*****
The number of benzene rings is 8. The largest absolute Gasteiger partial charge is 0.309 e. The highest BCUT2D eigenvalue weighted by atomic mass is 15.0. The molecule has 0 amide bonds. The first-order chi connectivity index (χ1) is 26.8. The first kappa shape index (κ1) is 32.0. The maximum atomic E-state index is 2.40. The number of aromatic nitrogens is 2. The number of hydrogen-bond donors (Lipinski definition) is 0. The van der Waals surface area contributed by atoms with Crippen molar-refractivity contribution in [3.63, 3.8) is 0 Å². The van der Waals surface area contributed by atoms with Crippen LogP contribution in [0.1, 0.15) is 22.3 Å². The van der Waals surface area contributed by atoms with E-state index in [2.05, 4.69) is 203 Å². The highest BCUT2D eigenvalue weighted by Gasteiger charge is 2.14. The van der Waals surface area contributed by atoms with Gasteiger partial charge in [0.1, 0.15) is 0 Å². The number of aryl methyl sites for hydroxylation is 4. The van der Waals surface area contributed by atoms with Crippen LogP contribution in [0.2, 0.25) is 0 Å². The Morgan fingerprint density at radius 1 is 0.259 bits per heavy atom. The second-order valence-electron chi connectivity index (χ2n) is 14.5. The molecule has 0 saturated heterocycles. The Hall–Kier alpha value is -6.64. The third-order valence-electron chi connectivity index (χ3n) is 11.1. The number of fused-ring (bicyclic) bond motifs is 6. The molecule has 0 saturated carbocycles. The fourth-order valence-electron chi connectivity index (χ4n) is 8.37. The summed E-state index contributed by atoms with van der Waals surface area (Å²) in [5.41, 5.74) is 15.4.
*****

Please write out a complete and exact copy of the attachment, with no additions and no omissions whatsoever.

The number of benzene rings is 8. The largest absolute Gasteiger partial charge is 0.309 e. The highest BCUT2D eigenvalue weighted by atomic mass is 15.0. The molecule has 0 amide bonds. The first-order chi connectivity index (χ1) is 26.8. The first kappa shape index (κ1) is 32.0. The maximum atomic E-state index is 2.40. The number of aromatic nitrogens is 2. The number of hydrogen-bond donors (Lipinski definition) is 0. The van der Waals surface area contributed by atoms with Crippen molar-refractivity contribution in [3.63, 3.8) is 0 Å². The van der Waals surface area contributed by atoms with Crippen LogP contribution in [0.1, 0.15) is 22.3 Å². The van der Waals surface area contributed by atoms with E-state index in [2.05, 4.69) is 203 Å². The highest BCUT2D eigenvalue weighted by Gasteiger charge is 2.14. The van der Waals surface area contributed by atoms with Gasteiger partial charge in [0.1, 0.15) is 0 Å². The number of aryl methyl sites for hydroxylation is 4. The van der Waals surface area contributed by atoms with Crippen LogP contribution in [0.2, 0.25) is 0 Å². The Morgan fingerprint density at radius 1 is 0.259 bits per heavy atom. The second-order valence-electron chi connectivity index (χ2n) is 14.5. The molecule has 0 saturated heterocycles. The Hall–Kier alpha value is -6.64. The third-order valence-electron chi connectivity index (χ3n) is 11.1. The number of fused-ring (bicyclic) bond motifs is 6. The molecule has 0 saturated carbocycles. The fourth-order valence-electron chi connectivity index (χ4n) is 8.37. The summed E-state index contributed by atoms with van der Waals surface area (Å²) in [5.41, 5.74) is 15.4.